Part V, "Feminist Visions and Strategies" is possibly the most original section of No Turning Back: The History of Feminism and the Future of Women. Freedman first describes "New Words and Images: Women's Creativity as Feminist Practice" (305), mentioning women's bookstores and Virginia Woolf again. The existence or non-existence and desirability or non-desirability of l'écriture féminine is one of the most fascinating academic feminist debates ever, one which several of my female literature-teaching colleagues and myself often engage. Needless to say, even if you accept that females do not write like males, you still have to wonder if this is due to genetics or to twenty-five thousand years of patriarchal brain-washing. Every feminist agrees about one notion, though: writing and appropriating and/or changing language can and does constitute efficient resistance (see Adrienne Rich, Hélène Cixous, Ursula LeGuin, etc.). At a time when the release of the movie The Hours makes us reread Michael Cunningham's eponymous novel, which in turn makes us reread Virginia Woolf's Mrs. Dalloway, and when more and more interesting female novelists are emerging every month in the Western world, this notion is more important than ever. I recommend, in this order of ideas, the fiction and non-fiction of Lucia Etxebarria.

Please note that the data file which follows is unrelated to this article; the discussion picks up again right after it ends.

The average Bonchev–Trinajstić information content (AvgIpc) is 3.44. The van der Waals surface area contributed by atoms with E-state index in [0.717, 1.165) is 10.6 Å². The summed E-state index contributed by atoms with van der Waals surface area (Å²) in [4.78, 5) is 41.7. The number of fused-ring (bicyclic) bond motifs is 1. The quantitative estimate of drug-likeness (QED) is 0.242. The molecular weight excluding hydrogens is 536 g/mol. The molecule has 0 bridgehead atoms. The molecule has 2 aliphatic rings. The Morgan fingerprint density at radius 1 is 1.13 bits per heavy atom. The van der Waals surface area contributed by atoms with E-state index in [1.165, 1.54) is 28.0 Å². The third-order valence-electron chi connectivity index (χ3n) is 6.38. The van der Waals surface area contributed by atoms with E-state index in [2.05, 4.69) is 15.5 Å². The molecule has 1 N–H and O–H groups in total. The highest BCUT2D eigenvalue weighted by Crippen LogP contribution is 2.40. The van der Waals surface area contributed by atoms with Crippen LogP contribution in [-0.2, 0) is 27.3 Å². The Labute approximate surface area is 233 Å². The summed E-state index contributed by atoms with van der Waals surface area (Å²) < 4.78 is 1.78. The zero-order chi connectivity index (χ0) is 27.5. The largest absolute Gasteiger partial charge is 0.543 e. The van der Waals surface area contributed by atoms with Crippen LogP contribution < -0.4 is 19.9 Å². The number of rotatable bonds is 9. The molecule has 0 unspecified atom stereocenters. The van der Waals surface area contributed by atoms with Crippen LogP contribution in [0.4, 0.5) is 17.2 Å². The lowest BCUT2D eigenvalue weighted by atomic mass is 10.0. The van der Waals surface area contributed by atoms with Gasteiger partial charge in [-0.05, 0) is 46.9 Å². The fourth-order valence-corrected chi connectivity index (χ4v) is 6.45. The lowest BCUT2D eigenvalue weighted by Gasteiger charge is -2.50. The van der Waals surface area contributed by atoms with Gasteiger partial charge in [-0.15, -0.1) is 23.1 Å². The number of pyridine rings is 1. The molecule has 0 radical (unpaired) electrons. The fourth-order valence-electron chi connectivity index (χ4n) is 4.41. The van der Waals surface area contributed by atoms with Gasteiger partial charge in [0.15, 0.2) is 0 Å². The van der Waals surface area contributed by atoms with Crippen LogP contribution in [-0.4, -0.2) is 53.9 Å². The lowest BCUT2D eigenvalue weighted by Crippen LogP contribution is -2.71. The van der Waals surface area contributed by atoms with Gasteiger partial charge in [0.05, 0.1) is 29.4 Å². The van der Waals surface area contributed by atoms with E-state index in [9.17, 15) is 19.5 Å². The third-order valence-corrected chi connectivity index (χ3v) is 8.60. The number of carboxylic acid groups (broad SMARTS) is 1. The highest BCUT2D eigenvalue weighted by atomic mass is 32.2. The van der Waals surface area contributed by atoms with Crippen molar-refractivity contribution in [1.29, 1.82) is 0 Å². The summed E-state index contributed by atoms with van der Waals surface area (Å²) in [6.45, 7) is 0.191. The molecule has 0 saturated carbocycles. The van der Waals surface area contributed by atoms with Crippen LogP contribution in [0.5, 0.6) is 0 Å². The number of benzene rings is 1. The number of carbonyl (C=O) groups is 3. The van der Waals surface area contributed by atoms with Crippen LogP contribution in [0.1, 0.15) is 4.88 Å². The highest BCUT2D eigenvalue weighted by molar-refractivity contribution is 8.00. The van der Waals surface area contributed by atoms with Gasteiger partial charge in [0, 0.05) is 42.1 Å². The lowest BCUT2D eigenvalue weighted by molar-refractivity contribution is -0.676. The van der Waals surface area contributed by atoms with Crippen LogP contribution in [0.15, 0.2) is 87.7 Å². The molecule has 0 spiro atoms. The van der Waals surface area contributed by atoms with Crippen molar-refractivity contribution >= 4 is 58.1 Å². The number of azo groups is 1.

More generally, Freedman asks all the right questions as to the reasons why comparatively few women creators have been celebrated throughout the ages. She wraps up the book with politics, stricto sensu, but without forgetting that "the personal is political", as the 1960s oh-so-not-out-of-date feminist slogan had it.

To conclude, I'll quote a few significant sentences of Freedman's last three pages: […] today transnational feminist politics helps sustain diverse movements in their quest for full economic, reproductive, and sexual justice for women […]. Ever malleable, sometimes contradictory, feminism itself is not likely to disappear […]. Understanding the complex history of women's movements can help ensure that the feminist revolution will succeed. (345-347) Estelle B. Freedman definitely helps us understand that complex history with this book. And as she so rightly puts it, there is "no turning back".